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Hit songwriters, in interviews, often admit that their most successful hit song was one they thought was just stupid, even not worth recording.

A lot of times, hit songs don't have much depth to them, even if they're catchy on the surface. A musician is probably perceiving the lack of depth more than the catchiness, whereas the listeners who make it a hit song perceive the catchiness long before the lack of depth catches up to them.

Maybe that's true of "pop" (whatever the heck that means) music, but I think it's a legitimate statement on musical quality. For example Springsteen just released an entire album of songs that he wrote back in the 70's but never published, even fellow songwriter Steven Van Zandt basically said he has no idea why they weren't released.

Brian Eno wrote talked an unreleased album of his, My Squelchy Life, in an interview:

    What happened was, I finished a record and as nearly always 
    happens to me, in finishing the record I started to get a 
    glimpse of the next step. There's always a cutting edge and
    a trailing edge to what you are doing. Well, when I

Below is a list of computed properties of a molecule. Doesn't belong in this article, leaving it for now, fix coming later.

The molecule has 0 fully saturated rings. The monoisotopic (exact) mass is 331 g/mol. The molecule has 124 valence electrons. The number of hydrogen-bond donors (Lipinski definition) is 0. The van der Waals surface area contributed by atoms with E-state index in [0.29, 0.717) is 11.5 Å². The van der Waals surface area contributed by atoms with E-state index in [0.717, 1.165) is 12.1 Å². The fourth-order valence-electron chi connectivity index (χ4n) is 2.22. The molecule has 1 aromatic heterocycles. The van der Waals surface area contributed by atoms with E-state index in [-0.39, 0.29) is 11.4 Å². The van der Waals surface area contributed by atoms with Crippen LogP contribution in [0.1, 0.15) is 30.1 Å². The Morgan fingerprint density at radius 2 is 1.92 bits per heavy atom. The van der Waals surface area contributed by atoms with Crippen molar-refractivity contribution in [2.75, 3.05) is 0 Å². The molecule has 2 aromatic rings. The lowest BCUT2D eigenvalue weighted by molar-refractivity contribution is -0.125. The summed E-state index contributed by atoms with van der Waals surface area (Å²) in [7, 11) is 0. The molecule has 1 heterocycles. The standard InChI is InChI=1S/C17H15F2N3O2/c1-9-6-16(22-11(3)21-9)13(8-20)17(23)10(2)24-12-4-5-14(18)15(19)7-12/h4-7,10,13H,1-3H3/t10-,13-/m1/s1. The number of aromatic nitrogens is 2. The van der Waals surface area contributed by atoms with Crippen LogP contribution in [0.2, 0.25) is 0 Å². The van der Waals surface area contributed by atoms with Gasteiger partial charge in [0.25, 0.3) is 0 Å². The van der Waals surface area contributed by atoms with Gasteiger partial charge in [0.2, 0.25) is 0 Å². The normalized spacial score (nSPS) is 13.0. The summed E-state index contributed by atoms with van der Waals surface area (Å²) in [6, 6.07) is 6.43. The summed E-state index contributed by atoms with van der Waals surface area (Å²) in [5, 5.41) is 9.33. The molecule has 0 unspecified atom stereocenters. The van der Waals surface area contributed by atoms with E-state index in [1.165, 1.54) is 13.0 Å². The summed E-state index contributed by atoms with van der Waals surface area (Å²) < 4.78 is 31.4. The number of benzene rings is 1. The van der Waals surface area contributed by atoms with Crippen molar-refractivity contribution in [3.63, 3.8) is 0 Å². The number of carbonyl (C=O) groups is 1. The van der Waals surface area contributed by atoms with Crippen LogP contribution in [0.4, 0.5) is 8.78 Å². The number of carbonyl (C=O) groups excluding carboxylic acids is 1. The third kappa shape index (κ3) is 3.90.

finished that record, I knew what the cutting edge was. 

    The record was due out in September 1991. And so I went
    straight back into the studio and had begun working on some 
    new material, which followed what I felt was the cutting 
    edge of this soon-to-be-released record.

    Then the company said, "Well, September is a terribly bad 
    time to release; can you leave it to February?" And I said, 
    "I don't mind leaving it to February, but I won't release 
    this record then. I'H release what I've finished in
    February, which is likely to be quite a lot different." 
    So that record just disappeared in the mist of time and I 
    carried on working with the new material, and that's 
    what became Nerve Net. 


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